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PI Lecture with Pawel Romanczuk, “Is intelligence critical? Can magnets teach us anything about brains and swarms?”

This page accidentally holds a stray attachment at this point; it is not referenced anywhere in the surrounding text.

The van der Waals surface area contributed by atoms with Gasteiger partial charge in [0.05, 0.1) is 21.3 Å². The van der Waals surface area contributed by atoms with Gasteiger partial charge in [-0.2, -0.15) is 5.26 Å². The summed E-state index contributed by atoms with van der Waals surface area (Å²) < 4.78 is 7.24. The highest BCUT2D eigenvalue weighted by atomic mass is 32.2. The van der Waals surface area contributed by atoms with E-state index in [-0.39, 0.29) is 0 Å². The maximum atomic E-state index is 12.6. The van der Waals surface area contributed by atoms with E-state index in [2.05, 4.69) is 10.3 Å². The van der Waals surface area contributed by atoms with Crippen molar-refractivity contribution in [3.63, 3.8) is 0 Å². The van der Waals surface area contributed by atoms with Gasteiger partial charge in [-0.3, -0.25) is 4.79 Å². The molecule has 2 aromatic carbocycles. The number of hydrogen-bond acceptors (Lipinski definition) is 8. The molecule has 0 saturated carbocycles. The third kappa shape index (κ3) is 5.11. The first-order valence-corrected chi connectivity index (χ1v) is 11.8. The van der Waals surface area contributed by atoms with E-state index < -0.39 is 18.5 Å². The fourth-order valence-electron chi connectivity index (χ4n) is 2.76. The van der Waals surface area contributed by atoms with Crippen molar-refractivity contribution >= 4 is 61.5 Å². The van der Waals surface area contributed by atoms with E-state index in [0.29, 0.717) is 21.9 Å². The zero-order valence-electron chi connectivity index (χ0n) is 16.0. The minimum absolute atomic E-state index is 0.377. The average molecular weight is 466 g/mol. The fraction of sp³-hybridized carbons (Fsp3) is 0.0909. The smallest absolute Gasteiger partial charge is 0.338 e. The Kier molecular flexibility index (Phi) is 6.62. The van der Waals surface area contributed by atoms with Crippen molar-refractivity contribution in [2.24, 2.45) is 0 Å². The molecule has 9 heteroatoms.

More than three decades ago, it was proposed that certain natural systems can be viewed as self-organized critical systems, which self-tune themselves to special regions in parameter space close to so-called critical points, where the behavior of a system exhibits a qualitative change at the macroscopic scale, i.e. it undergoes a phase transition. Over the years, theoretical research has shown that various aspects of collective computation become optimal at criticality and it has been conjectured that distributed information processing systems in biology such as the brain or animal groups should operate at, or close to criticality. In this lecture, I will give a brief introduction to the concept of criticality, give a short overview over some selected theoretical studies on optimal information processing at criticality, as well as empirical evidence for the ‘criticality hypothesis’ from neuronal dynamics and collective behavior of animals, including some of our recent work on the topic. I will close with a critical discussion on criticality in the context of collective information processing.
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